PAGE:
Toyota breaks its curse, Alonso feeling the 'rhythm of the night'

Toyota breaks its curse, Alonso feeling the 'rhythm of the night'

Toyota breaks its curse, Alonso feeling the 'rhythm of the night'

He explained a loss of concentration was behind the mistake that resulted in the #7 Toyota TS050 HYBRID he shared with Mike Conway and Jose Maria Lopez dropping a lap behind the winning vehicle.

"Le Mans once a year is not enough!"

Toyota has at last won the 24 Hours of Le Mans, breaking a decades-long curse of bad luck and near-misses and taking the top two spots.

The two-time Formula One world champion is pursuing motor racing's Triple Crown - winning the Monaco Grand Prix, Le Mans and Indianapolis 500 - and ticked off the second of the three prizes in France.

That put Alonso's number eight vehicle more than two minutes - two thirds of a lap - behind and apparently facing an uphill struggle to get back into contention.

The number 7 vehicle was always out of reach. A number of penalties in the closing laps meant that it finished two laps down in second place.

The result was never really in any doubt as the number 8 vehicle qualified on pole and led the race from the outset.

The Spaniard helped end Toyota's wait for success at Circuit de la Sarthe, as he combined with teammates Sebastian Buemi and Kazuki Nakajima to triumph in the famous endurance race.

They started from pole position on Saturday afternoon after Japanese former Williams driver Nakajima posted the fastest time in qualifying for their number eight vehicle. The 2009 world champion, racing with ex-F1 driver Vitaly Petrov and Mikhail Aleshin, dropped out of the running when they lost two hours in the pits and ultimately retired in the final hour when their engine failed.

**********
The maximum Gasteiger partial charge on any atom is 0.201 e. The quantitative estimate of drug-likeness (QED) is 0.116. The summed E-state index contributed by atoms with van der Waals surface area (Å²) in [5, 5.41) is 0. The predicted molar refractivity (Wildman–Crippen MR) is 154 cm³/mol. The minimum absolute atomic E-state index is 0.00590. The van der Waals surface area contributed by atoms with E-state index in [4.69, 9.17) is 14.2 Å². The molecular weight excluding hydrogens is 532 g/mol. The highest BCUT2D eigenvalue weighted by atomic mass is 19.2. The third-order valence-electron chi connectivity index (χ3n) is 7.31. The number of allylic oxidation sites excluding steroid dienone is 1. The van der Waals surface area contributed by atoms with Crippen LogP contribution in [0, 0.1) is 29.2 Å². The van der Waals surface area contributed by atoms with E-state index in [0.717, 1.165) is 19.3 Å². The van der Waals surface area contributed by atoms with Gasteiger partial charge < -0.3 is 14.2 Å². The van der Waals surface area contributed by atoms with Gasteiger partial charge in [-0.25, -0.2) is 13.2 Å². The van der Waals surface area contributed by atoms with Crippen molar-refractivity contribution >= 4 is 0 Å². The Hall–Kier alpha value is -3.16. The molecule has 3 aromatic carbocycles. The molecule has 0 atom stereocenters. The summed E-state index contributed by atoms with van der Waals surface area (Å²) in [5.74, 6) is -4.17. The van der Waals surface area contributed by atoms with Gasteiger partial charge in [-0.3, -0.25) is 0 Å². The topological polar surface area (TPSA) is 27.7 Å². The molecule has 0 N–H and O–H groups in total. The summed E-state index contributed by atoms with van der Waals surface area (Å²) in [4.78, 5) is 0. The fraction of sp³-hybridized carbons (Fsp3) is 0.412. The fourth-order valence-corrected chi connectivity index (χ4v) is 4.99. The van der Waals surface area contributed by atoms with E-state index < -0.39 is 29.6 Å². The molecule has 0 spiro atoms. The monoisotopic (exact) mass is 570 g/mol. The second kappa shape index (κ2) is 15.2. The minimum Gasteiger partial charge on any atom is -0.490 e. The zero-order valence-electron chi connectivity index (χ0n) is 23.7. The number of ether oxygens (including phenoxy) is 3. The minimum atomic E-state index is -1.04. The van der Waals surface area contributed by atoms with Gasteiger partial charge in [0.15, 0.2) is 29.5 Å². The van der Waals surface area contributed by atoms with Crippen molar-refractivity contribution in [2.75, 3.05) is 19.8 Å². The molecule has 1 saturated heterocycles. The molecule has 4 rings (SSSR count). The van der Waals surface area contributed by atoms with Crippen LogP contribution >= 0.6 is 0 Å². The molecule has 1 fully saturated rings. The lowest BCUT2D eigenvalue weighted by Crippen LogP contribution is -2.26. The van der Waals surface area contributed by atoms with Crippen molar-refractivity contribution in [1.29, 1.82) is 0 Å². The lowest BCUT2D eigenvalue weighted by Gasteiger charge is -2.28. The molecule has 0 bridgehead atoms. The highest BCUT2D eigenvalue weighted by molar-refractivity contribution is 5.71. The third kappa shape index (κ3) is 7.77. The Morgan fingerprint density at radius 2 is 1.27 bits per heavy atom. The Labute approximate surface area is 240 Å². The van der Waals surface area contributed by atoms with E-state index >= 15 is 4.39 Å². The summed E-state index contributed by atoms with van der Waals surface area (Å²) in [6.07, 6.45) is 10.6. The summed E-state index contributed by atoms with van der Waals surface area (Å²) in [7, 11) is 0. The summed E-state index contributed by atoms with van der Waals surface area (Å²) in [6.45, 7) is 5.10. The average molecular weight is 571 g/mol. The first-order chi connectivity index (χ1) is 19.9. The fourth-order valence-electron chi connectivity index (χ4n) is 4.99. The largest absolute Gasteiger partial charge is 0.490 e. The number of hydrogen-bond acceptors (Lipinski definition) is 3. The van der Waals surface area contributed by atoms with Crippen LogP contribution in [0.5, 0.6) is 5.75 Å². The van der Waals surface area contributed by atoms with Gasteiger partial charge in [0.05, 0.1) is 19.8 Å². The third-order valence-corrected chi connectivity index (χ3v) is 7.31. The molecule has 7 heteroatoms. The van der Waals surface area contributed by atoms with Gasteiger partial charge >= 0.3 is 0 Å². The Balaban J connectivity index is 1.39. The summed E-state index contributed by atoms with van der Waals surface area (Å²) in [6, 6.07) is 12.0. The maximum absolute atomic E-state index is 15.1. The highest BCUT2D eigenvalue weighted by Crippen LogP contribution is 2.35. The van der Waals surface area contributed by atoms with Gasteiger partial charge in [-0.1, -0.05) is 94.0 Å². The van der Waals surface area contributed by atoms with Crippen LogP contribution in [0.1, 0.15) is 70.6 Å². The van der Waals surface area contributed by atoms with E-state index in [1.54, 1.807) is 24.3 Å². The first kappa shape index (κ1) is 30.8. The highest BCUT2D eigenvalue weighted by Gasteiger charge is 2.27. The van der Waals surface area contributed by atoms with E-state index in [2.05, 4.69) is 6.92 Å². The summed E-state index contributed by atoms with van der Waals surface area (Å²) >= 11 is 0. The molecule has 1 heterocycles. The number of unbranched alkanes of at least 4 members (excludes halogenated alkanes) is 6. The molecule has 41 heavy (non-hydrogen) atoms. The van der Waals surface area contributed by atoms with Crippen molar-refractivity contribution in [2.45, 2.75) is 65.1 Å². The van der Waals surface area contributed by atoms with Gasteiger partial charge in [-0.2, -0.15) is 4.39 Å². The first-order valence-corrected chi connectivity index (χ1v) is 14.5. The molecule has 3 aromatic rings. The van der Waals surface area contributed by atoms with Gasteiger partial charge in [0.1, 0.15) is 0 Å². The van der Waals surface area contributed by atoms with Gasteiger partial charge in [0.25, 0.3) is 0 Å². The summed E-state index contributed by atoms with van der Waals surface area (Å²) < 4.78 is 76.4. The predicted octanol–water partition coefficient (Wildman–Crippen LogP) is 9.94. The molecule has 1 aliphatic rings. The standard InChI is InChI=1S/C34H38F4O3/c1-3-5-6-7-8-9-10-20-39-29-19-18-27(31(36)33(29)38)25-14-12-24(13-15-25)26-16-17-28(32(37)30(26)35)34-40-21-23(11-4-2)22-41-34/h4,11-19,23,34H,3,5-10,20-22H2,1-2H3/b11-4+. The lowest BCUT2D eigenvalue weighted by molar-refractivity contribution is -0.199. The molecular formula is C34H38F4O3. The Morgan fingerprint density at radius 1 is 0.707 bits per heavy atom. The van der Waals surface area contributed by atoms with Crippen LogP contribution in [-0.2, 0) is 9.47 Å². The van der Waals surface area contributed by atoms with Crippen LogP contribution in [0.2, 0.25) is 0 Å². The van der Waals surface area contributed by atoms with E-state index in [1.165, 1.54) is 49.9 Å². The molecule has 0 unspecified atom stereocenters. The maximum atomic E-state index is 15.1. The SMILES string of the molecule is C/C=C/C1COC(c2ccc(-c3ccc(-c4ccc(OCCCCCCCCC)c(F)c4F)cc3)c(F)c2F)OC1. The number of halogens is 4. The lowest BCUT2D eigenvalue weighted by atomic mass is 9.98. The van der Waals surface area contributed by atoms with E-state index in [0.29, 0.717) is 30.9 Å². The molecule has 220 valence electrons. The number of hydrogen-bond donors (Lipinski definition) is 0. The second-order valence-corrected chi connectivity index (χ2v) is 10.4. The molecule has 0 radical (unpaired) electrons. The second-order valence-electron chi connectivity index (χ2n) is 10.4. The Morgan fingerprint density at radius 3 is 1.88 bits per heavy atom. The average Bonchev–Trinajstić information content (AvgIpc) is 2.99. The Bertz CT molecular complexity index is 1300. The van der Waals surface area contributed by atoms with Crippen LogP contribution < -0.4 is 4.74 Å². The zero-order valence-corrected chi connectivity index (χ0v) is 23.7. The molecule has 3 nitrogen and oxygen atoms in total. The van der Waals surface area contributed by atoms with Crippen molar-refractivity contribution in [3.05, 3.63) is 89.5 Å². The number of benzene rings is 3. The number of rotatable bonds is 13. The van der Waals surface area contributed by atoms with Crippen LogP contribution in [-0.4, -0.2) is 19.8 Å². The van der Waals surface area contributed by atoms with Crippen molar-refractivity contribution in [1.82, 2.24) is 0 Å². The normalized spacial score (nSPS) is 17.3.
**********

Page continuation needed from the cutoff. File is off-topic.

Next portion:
In an era when modern drivers tend to specialise in one category, such is the demand of the individual championships, that it would be a remarkable achievement for Alonso.

The triumph, expected after champions Porsche withdrew past year, came at the 20th attempt for Toyota who became only the second Japanese manufacturer to win the world's greatest endurance race after Mazda in 1991.

It just shows the effects of downforce and diffuser pressure as cars attain blistering speeds across the track. Former rivals Porsche and Audi pulled out after past year in the wake of the parent company Volkswagen's diesel scandal.

"It was a tense 24 hours, with two cars within a minute for most of the race".

Nakajimi and Buemi saw the race out in a historic win not only for Alonso or Toyota, but also for Japan.

But the magnitude of Sunday's win was every bit as big for Alonso's team mates.

Related news